There’s a whole industry built on preventing accidents in work places, and however much some people may jeer at the “elf and safety” brigade, the truth is they make the world a safer place. Which is good.
However, often, even in the best-run businesses, things can go wrong. If you have been injured at work then you could be eligible for compensation.
It’s important that, if you are injured, you make a claim. This isn’t just to compensate you for your injury, but also to make sure the cause of the accident is noted and fixed. This will guarantee that there is no repeat of the accident and that the risk of further injury is removed.
If you are injured you may not know what to do next. You may be worried about being treated badly or even being sacked by your boss if you do make an accident claim.
This can’t happen. It is illegal for an employer to act in such a way, and you could take further action against him if he does. It would be considered as ‘workplace discrimination’ or ‘unfair dismissal’.
There are many types of workplace injuries that can result in compensation claims. Often these claims come from people working in a factory, restaurant, office or shop but the laws apply to equally anyone injured while working. For example, if your job involves driving a car, bus, tractor or truck and it hasn’t been properly maintained, your employer may be liable for any accident or injury that happens as a result.
Your employer is legally required to report accidents that result in death, serious injury, dangerous incidents, or that result in more than five days off work to the Health and Safety Department of your Local Authority. If you do suffer any injuries it’s important that you make sure this has been done.
All work related injuries, whether serious or minor, must be recorded in your employer’s ‘Accident Book’, which every company (except really small ones) must keep.
Following an accident you have up to three years to make a compensation claim. You will usually need a lawyer, ideally one who specialises in worker’s injury claims, to represent you.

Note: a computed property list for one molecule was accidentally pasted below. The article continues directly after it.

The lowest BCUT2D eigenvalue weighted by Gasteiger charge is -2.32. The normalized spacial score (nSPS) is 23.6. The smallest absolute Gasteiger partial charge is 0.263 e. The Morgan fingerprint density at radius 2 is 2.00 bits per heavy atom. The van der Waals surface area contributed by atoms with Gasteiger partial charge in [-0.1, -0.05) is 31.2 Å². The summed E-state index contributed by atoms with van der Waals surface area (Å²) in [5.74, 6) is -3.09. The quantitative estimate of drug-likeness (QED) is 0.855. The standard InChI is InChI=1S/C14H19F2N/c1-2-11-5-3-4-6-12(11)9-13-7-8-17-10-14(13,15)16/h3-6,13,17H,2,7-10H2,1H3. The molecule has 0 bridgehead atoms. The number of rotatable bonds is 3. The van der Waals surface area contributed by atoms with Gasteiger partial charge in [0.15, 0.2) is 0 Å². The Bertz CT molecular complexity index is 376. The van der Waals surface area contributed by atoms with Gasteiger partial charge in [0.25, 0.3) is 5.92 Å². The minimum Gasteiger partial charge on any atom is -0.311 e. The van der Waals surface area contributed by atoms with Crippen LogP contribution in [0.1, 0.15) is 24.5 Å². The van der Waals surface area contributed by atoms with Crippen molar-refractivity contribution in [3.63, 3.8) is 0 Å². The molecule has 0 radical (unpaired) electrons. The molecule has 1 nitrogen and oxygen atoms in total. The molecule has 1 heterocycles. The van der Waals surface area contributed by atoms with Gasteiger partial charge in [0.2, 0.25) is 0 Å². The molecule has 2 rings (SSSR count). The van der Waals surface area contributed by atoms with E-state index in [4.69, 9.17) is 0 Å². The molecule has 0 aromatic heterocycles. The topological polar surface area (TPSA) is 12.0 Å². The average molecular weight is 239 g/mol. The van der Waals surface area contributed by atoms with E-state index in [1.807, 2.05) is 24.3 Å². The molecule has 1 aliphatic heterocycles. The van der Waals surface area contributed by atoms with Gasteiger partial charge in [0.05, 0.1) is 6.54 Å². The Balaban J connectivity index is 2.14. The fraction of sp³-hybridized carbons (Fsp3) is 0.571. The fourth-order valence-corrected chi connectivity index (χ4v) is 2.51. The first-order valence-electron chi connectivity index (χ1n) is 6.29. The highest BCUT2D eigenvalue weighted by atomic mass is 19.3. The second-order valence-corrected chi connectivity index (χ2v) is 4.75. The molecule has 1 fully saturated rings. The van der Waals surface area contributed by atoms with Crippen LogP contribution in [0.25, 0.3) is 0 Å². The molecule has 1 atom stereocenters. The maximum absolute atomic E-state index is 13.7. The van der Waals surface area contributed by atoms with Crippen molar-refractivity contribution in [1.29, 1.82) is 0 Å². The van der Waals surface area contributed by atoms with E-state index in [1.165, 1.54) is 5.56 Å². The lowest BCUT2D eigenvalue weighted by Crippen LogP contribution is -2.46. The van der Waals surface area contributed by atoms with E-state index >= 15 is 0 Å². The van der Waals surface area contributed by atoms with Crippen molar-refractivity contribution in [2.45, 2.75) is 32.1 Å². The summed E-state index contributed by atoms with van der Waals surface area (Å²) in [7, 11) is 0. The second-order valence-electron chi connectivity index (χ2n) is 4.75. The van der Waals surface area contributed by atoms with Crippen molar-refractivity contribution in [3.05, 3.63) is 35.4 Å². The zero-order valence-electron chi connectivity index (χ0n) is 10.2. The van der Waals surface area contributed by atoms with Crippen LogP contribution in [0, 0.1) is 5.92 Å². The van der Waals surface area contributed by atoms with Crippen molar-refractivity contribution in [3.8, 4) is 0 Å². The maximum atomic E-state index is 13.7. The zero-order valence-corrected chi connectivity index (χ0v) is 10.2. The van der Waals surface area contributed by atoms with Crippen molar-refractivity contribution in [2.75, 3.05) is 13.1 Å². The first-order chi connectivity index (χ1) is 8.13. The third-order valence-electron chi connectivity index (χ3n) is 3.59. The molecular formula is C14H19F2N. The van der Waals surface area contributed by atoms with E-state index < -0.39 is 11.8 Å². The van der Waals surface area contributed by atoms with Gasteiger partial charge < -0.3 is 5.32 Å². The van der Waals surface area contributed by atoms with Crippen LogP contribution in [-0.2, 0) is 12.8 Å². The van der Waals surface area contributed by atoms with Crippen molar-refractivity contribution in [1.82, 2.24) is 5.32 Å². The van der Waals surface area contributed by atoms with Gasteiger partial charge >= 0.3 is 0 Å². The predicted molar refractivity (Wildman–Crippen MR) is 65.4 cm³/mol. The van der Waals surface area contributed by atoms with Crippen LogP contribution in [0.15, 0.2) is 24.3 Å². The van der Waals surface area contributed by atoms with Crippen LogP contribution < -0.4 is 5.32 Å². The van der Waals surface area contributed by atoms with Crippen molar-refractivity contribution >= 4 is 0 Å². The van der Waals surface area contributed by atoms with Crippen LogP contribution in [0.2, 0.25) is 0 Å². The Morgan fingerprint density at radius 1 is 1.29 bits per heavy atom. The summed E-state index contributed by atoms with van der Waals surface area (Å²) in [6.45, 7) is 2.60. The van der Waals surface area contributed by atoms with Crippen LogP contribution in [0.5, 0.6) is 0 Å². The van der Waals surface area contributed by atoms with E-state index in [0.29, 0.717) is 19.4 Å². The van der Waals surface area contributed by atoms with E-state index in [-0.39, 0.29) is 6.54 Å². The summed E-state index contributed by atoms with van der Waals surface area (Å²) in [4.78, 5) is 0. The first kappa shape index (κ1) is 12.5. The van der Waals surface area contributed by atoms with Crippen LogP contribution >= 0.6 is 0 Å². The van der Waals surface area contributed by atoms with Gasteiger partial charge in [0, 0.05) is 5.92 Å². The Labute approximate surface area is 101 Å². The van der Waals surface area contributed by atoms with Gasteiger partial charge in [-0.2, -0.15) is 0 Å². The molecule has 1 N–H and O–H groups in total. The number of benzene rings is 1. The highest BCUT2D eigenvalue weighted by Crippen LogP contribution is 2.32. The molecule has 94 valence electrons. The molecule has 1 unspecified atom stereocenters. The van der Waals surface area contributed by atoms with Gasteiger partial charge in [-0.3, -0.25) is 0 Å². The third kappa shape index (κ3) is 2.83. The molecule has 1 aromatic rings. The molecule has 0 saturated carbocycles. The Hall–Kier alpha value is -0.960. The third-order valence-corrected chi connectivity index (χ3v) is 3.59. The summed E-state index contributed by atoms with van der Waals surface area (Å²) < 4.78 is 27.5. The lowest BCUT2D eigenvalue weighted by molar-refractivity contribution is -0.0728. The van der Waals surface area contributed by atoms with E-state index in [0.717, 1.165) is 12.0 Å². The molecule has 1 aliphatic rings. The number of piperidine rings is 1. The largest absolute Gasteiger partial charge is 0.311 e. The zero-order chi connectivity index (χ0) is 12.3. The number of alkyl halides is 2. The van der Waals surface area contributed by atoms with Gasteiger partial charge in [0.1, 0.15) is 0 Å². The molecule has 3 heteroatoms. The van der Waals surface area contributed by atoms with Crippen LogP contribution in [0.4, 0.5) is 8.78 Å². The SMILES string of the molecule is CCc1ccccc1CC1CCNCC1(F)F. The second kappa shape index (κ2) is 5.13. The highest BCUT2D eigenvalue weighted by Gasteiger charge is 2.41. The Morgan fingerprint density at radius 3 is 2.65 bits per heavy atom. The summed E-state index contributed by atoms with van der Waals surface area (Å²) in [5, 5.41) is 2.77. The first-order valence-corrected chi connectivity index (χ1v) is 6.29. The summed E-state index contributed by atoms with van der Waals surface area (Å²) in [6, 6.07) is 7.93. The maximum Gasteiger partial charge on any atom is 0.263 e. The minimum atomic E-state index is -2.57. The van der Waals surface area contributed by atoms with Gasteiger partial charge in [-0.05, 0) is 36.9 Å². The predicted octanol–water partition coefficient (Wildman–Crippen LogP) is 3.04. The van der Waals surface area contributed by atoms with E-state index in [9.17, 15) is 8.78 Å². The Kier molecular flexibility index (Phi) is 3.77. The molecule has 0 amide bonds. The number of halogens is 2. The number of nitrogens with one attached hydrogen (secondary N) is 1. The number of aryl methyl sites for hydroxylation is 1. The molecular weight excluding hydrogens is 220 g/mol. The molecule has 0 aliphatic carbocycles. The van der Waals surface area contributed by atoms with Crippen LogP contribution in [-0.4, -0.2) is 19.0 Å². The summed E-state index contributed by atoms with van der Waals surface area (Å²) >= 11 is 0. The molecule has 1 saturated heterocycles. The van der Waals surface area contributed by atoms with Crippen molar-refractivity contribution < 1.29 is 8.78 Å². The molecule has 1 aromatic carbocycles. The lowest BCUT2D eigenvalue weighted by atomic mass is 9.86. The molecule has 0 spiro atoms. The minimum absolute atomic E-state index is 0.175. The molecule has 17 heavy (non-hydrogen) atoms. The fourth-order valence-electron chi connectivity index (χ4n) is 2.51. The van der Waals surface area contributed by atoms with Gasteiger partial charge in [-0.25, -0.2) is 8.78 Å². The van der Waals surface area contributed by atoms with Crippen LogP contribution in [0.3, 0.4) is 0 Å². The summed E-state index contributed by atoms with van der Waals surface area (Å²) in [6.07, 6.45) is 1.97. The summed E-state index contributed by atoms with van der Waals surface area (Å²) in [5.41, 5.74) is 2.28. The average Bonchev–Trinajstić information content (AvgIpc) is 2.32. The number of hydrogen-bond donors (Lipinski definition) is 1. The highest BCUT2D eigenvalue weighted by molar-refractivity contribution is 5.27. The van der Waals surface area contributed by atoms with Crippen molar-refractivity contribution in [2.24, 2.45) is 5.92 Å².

These are the steps you take if you are injured at work: 1. Make sure the accident was entered into the ‘Accident Book’. 2. Make sure the injury was reported to the appropriate authority. 3. Check your employment contract or agreement. 4. Try to resolve any dispute with your employer before taking any other action. 5. Even injuries that don’t appear immediately to be serious should be examined by your doctor so details can be kept for future action, if necessary.
And don’t forget you have up to three years to consult a lawyer and to seek compensation. After that it might be too late.
The law requires that normally you be paid 1 1/2 times your regular rate of pay for all hours worked over 40 in a workweek, even if you are paid at piece rates.
Apparel Industry Workers
Minimum Wage: As an employee of a garment shop you must be paid at least the federal minimum wage for all hours worked, regardless of whether you are paid hourly or at piece rate. Normally time spent in training and doing repair work should be paid. Some state laws provide greater employee protections; employers must comply with both.
Overtime: The law requires that normally you be paid 1 1/2 times your regular rate of pay for all hours worked over 40 in a workweek, even if you are paid at piece rates.
Homework: Work on garments at home is normally prohibited.
Records: Records should be kept of all wages paid and all hours worked regardless where the work is performed.
Child Labor: 16 years old is the minimum age to perform garment production.